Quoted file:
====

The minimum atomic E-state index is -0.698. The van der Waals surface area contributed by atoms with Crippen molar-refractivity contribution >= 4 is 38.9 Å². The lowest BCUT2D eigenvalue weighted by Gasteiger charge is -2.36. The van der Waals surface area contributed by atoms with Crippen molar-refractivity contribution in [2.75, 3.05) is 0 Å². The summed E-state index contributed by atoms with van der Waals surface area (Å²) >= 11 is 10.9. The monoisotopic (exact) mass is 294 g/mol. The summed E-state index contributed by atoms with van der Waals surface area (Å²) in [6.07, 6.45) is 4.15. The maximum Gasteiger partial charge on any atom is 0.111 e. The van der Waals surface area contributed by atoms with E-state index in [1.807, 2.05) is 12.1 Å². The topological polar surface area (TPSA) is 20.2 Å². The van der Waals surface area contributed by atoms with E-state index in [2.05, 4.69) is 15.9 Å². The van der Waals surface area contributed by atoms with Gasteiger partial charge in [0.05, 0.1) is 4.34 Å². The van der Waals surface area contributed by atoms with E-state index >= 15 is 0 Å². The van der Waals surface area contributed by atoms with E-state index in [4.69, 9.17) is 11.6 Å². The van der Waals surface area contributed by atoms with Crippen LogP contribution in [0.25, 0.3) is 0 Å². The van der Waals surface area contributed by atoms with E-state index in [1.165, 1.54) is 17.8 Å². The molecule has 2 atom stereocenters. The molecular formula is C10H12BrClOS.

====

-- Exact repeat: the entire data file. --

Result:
The minimum atomic E-state index is -0.698. The van der Waals surface area contributed by atoms with Crippen molar-refractivity contribution >= 4 is 38.9 Å². The lowest BCUT2D eigenvalue weighted by Gasteiger charge is -2.36. The van der Waals surface area contributed by atoms with Crippen molar-refractivity contribution in [2.75, 3.05) is 0 Å². The summed E-state index contributed by atoms with van der Waals surface area (Å²) >= 11 is 10.9. The monoisotopic (exact) mass is 294 g/mol. The summed E-state index contributed by atoms with van der Waals surface area (Å²) in [6.07, 6.45) is 4.15. The maximum Gasteiger partial charge on any atom is 0.111 e. The van der Waals surface area contributed by atoms with E-state index in [1.807, 2.05) is 12.1 Å². The topological polar surface area (TPSA) is 20.2 Å². The van der Waals surface area contributed by atoms with E-state index in [2.05, 4.69) is 15.9 Å². The van der Waals surface area contributed by atoms with Gasteiger partial charge in [0.05, 0.1) is 4.34 Å². The van der Waals surface area contributed by atoms with E-state index >= 15 is 0 Å². The van der Waals surface area contributed by atoms with E-state index in [4.69, 9.17) is 11.6 Å². The van der Waals surface area contributed by atoms with Crippen LogP contribution in [0.25, 0.3) is 0 Å². The van der Waals surface area contributed by atoms with E-state index in [1.165, 1.54) is 17.8 Å². The molecule has 2 atom stereocenters. The molecular formula is C10H12BrClOS.